For every woman’s story about Endometriosis and/or PCOS it is laced with heartache, pain, and frustration. The words themselves cannot even begin to explain what one goes through when enduring the multitude of their symptoms. I’ve told a few people in my life that were close to me of the issues I have struggled with, but I have never truly expressed the mental, physical, and emotional pain this disease and syndrome has caused me. A lot of the times it is because it is too exhausting to explain and even after explaining it doesn’t feel like the explanation really does any justice to what someone experiences.

Endometriosis is invisible. No one can see it and you may look fine but in reality, it is anything but fine. For me it began when I first hit puberty. I suffered from immense pain, extreme bloating, extremely heavy periods, and fatigue. This will get graphic in my explanation, but this is every woman’s truth when dealing with this disease. My periods would be so heavy there were multiple times I had to wait until everyone left the class so that I could leave. I would drape my sweatshirt around my backside and carry my gym bag in front of me to block the bleeding that went almost down to my knees. This happened on several occasions. It affected a lot of different aspects of my life. At 17 dancing in at football games looking nearly pregnant in your leotard was mortifying.

After turning 18, I made a doctor’s appointment to get put on birth control in hopes of some relief. The day of I could barely move and had to have a friend drive me to the doctor’s office. The doctor came in and dismissed my laid-out body on the table. She dismissed my pain. She dismissed the fact I was having fainting spells and that I was in excruciating amounts of pain that I could not drive. What she did was prescribe me birth control. I won’t get started on birth control. I’ve been on just about every single one and have suffered from a bunch of side effects- circulatory issues, extreme nausea, hair loss, acne, weight gain, anxiety, and depression.

At 23, I went into the ER after throwing up, passing out, and having the most excruciating pain. I found out that I had a 5 lb. dermoid cyst that was causing an Ovarian Torsion to my right ovary (cutting off circulation to the ovary from the weight of cyst twisting the Fallopian tube). I was put into surgery immediately to remove it. It was then that I was diagnosed with Endometriosis and PCOS. It was also then that the doctor said had I waited any longer, I would have lost my right ovary. My right ovary was completely flattened out and I was told it “should” go back to normal. I spent 5 days in the hospital.

I continued with birth control as that was highly suggested. Fast forward past all the years of crying at the end of the doctors table asking what I can do to make this stop and suffering from cysts and cyst ruptures. One cyst hurt so bad I could barely walk because it hurt to move my left leg. All these different doctors suggested birth control.

At age 29, I went in for pain and they found a cyst inside my left ovary. This time around I was panicked, I was 29 with no kids and almost lost my right ovary, now it’s my left ovary? During surgery they removed the cyst and the surgeon cauterized the endometriosis he found. I got off birth control because clearly it was not helping much anymore and I tried natural alternatives to improve my situation. After this, I began to be sick daily, acne, hair loss, weight gain, anxiety, mood swings, pain, and the list goes on. I had dealt with these issues before BUT now it was intensified without having the birth control.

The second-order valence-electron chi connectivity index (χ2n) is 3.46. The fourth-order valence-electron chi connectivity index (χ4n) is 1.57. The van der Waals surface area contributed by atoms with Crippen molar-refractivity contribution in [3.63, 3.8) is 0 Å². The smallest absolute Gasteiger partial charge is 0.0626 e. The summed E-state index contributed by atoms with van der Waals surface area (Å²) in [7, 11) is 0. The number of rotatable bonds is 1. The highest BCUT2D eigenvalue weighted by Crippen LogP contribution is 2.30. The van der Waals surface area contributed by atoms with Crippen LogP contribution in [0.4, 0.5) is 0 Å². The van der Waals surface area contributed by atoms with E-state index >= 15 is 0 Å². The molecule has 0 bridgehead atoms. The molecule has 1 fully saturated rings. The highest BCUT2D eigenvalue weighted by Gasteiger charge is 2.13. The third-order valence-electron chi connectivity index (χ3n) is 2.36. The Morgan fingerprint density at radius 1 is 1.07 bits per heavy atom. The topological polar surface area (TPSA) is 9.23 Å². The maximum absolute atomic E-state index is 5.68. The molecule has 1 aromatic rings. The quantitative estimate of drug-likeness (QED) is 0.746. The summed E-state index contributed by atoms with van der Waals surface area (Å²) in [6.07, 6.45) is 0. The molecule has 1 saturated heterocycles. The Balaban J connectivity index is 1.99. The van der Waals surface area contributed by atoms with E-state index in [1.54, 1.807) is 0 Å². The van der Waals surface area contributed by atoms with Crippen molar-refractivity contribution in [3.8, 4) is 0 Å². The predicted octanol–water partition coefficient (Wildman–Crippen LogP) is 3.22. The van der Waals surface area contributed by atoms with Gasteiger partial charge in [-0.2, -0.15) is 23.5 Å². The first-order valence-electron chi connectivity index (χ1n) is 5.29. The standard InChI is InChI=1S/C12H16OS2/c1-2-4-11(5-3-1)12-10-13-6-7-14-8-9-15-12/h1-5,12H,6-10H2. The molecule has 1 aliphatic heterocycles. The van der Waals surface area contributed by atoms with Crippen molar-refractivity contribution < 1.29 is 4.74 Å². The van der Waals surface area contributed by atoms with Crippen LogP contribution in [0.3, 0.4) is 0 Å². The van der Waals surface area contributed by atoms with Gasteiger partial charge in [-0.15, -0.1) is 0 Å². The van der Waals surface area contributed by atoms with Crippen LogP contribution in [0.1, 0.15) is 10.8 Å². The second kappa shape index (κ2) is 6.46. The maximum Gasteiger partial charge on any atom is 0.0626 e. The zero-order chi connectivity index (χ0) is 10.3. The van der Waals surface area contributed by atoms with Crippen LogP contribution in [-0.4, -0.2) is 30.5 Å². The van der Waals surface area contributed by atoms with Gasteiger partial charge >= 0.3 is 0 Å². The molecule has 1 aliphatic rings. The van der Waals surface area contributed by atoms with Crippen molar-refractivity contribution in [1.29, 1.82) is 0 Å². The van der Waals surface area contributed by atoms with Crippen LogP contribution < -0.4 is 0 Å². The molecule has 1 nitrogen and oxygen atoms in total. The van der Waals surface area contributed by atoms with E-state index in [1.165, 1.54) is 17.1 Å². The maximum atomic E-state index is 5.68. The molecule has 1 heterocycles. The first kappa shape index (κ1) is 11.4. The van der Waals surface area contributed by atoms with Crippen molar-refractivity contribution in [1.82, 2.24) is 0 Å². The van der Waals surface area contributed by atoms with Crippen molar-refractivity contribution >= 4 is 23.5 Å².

Next, I did the first logical thing anyone does which is go to the doctor to figure this out because there has got to be something better than birth control. That is when they found the cyst returned inside my left ovary. I once again, not even 7 months later, underwent another surgery to remove the cyst. This time around they removed the cyst found on my left ovary and another new cyst which had grown in less than 2 weeks on my right ovary.

Again, the emotional and mental pain I was suffering on top of the physical pain was terrible. All sorts of fears began creeping in. Can I have kids? Am I going to lose my reproductive organs before I try to have kids? Is this how it will be? I was so tired of feeling sick and horrible every day. After surgery, I went back to my doctor to get a plan to figure out how to get me normal. Her response…. “lose weight and only thing I can do is put you on birth control.” I left unbelievably angry.

That is when a sweet friend of mine shared her story on Facebook! I read her story and immediately started crying. Her journey reminded me of my journey. She explained she had finally met a doctor that specializes in helping women with Endometriosis. I have gained so much more new knowledge and best of all…hope. I undergo surgery for the 3rd time in one year’s time on May 30th for excision surgery to remove endometriosis. I finally feel like I have a doctor on my side that knows what he is doing and will help me through this.

In the end all I can say is, speak up, had my friend not I would not be getting the help I needed. Be your own advocate and don’t give up. Speak up because we owe it to ourselves and the medical industry owes it to us to become more knowledgeable, so we can get proper care.

— The Minnesota Endo Warriors are proud to share Shana’s remarkable story and are committed to providing a place of community and comfort to those living with endometriosis and their loved ones.

Countdown to the 2019 Minnesota Endo March








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